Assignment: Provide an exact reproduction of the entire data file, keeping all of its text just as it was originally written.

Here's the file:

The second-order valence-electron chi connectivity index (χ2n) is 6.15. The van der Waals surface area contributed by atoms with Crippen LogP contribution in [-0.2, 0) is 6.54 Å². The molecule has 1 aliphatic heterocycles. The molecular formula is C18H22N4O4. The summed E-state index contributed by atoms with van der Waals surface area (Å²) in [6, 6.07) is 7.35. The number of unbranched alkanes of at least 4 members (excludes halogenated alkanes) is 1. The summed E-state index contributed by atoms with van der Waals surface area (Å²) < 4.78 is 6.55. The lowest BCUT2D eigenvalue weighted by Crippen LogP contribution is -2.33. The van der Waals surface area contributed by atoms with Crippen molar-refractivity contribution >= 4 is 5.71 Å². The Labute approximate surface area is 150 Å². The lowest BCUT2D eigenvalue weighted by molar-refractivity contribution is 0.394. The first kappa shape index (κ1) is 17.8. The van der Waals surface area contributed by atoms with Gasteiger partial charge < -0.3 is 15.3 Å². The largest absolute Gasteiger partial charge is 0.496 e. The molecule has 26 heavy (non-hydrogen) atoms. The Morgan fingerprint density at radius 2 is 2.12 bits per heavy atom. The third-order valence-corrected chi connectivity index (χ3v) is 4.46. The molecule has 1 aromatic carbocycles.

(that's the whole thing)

The second-order valence-electron chi connectivity index (χ2n) is 6.15. The van der Waals surface area contributed by atoms with Crippen LogP contribution in [-0.2, 0) is 6.54 Å². The molecule has 1 aliphatic heterocycles. The molecular formula is C18H22N4O4. The summed E-state index contributed by atoms with van der Waals surface area (Å²) in [6, 6.07) is 7.35. The number of unbranched alkanes of at least 4 members (excludes halogenated alkanes) is 1. The summed E-state index contributed by atoms with van der Waals surface area (Å²) < 4.78 is 6.55. The lowest BCUT2D eigenvalue weighted by Crippen LogP contribution is -2.33. The van der Waals surface area contributed by atoms with Crippen molar-refractivity contribution >= 4 is 5.71 Å². The Labute approximate surface area is 150 Å². The lowest BCUT2D eigenvalue weighted by molar-refractivity contribution is 0.394. The first kappa shape index (κ1) is 17.8. The van der Waals surface area contributed by atoms with Gasteiger partial charge < -0.3 is 15.3 Å². The largest absolute Gasteiger partial charge is 0.496 e. The molecule has 26 heavy (non-hydrogen) atoms. The Morgan fingerprint density at radius 2 is 2.12 bits per heavy atom. The third-order valence-corrected chi connectivity index (χ3v) is 4.46. The molecule has 1 aromatic carbocycles.